Pakistan’s Reality is Far From its Constitutional Ideals


In its 77th year of Independence, it is time that Pakistan lives up to the ideals of its founders and its own Constitution.


At a conference organised by the Human Rights Commission of Pakistan (HRCP) to mark 50 years of the 1973 Constitution, speaker spoke of the need “to take stock of the Constitution as a social contract between citizens and the state. The Constitution could function as a living document only if Parliament had the wisdom and foresight to ensure that it evolved along with society and the state.”


Looking critically at the evolution of constitutional history in Pakistan in the first session, “HRCP Council member Nasreen Azhar pointed out that the Objectives Resolution—as part of the Constitution—had marginalized religious minorities. Researcher and constitutional expert Zafarullah Khan said that the Constitution should be considered a ‘user manual of statecraft’. ‘It should be reviewed and reconciled with its original spirit and evolving polity, which includes incorporating international human rights law into the chapter on fundamental rights,’ he said. Moderating the session, academic Dr Naazir Mahmood said that the Constitution needed to reflect the rights of children, youth and persons living with disabilities.”


Journalist Asma Shirazi, while moderating the second session on the relationship between the Constitution and federalism, “said that a ‘hybrid-plus state’ had weakened political parties. Former senator Afrasiab Khattak explained that the contradiction between the de jure and de facto state and ‘majoritarian tyranny’ had marginalized ‘peripheries’ such as Balochistan and former FATA. Public policy expert Abdullah Dayo said that a second charter of democracy was required that involved both mainstream and smaller nationalist political parties to build trust in and commitment to federalism.”


The third panel “assessed how far the Constitution protected the rights of the vulnerable and marginalized. Moderating the session, HRCP member Fatima Atif said that it was important to separate religion from the state. Transgender rights activist Nayyab Ali said that, although the Constitution protected the right to dignity and equality, it did not expressly specify that these rights applied to gender minorities. Rehman Bajwa, chief coordinator of the All Government Employees Grand Alliance (Pakistan), added that the Constitution did not expressly protect the rights of informal labour.”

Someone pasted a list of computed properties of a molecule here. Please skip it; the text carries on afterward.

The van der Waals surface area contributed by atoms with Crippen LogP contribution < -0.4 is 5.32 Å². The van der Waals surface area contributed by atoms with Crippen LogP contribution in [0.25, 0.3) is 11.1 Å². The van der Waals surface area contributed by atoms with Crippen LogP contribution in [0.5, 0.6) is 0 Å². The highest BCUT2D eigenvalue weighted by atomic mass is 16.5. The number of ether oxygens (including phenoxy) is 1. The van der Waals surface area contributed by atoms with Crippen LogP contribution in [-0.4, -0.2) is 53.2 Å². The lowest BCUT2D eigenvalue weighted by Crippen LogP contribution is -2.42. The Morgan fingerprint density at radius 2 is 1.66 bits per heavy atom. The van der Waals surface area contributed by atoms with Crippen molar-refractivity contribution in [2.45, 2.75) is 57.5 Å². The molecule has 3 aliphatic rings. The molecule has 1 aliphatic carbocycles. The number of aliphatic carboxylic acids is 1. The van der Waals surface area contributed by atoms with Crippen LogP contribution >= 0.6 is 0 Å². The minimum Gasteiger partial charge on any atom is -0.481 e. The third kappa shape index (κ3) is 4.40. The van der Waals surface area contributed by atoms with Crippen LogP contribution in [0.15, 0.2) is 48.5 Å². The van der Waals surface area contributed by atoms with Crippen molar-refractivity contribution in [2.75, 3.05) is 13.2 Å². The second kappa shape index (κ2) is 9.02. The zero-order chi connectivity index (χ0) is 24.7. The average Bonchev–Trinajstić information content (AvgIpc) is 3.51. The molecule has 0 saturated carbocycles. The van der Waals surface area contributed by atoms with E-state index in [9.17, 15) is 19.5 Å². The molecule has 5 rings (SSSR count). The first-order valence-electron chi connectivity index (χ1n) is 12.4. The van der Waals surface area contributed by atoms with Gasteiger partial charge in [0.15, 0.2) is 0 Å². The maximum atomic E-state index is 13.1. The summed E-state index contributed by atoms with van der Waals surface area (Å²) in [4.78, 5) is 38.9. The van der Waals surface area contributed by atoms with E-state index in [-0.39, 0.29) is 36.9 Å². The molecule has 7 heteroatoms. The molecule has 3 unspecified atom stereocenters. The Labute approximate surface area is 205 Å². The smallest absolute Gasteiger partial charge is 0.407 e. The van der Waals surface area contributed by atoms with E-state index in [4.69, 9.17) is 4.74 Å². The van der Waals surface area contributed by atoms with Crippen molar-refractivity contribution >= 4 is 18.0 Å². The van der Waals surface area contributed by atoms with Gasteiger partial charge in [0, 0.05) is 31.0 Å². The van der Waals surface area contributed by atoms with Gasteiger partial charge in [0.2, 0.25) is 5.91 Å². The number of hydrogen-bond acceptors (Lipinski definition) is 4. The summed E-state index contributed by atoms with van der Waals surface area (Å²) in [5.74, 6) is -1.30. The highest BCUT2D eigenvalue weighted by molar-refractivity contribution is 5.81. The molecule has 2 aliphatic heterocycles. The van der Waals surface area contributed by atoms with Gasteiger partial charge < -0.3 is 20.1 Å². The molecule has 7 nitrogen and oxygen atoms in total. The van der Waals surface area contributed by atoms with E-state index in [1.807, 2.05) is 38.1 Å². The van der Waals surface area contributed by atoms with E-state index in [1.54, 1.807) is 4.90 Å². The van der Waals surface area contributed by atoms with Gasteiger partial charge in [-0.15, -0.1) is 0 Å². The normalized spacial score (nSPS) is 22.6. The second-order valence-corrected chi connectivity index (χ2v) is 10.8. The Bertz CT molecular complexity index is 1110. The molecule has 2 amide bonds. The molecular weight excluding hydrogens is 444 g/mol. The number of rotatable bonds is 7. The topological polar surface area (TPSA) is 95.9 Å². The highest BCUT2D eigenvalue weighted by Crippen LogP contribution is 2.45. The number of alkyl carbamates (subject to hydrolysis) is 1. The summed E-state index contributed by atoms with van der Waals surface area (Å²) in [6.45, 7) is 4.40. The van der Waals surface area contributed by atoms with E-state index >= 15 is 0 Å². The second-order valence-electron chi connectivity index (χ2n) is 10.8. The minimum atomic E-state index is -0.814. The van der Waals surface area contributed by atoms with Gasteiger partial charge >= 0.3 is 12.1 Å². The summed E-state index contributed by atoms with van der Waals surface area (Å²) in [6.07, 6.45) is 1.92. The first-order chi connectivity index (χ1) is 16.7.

Rights activist Ali Ahmad Jan “pointed out that an important element missing from the Constitution was its recognition of Gilgit-Baltistan and of ‘cultural minorities’, thereby compounding their vulnerability. Researcher and gender rights activist Dr Saba Gul Khattak said that the Constitution did not protect refugees’ right to livelihood, while Pritham Das Rathi, president of the Islamabad Hindu Panchayat, criticized its failure to protect religious minorities from violence. As Tariq Ghori, an activist with the National Commission for Justice and Peace, pointed out, Jinnah’s 11 August speech on the rights of religious minorities should be made part of the Constitution.”


In the fourth session “moderated by local government specialist Fauzia Yazdani, journalist Munizae Jahangir questioned the restrictions on freedom of expression under Article 19 of the Constitution. Former National Assembly member Daniyal Aziz criticized the role of the judiciary in supporting constitutional transgressions and recommended that the Council of Common Interests be strengthened through parties’ consensus. Asif Khan, chief executive of the Shaheed Bhutto Foundation, suggested that left-of-centre parties should take the lead in strengthening constitutional protection of labour rights. Former senator Farhatullah Babar concluded the session by pointing out that, while the 9 May riots should be condemned by all political parties, they should not be used as an excuse to cede space to undemocratic forces.”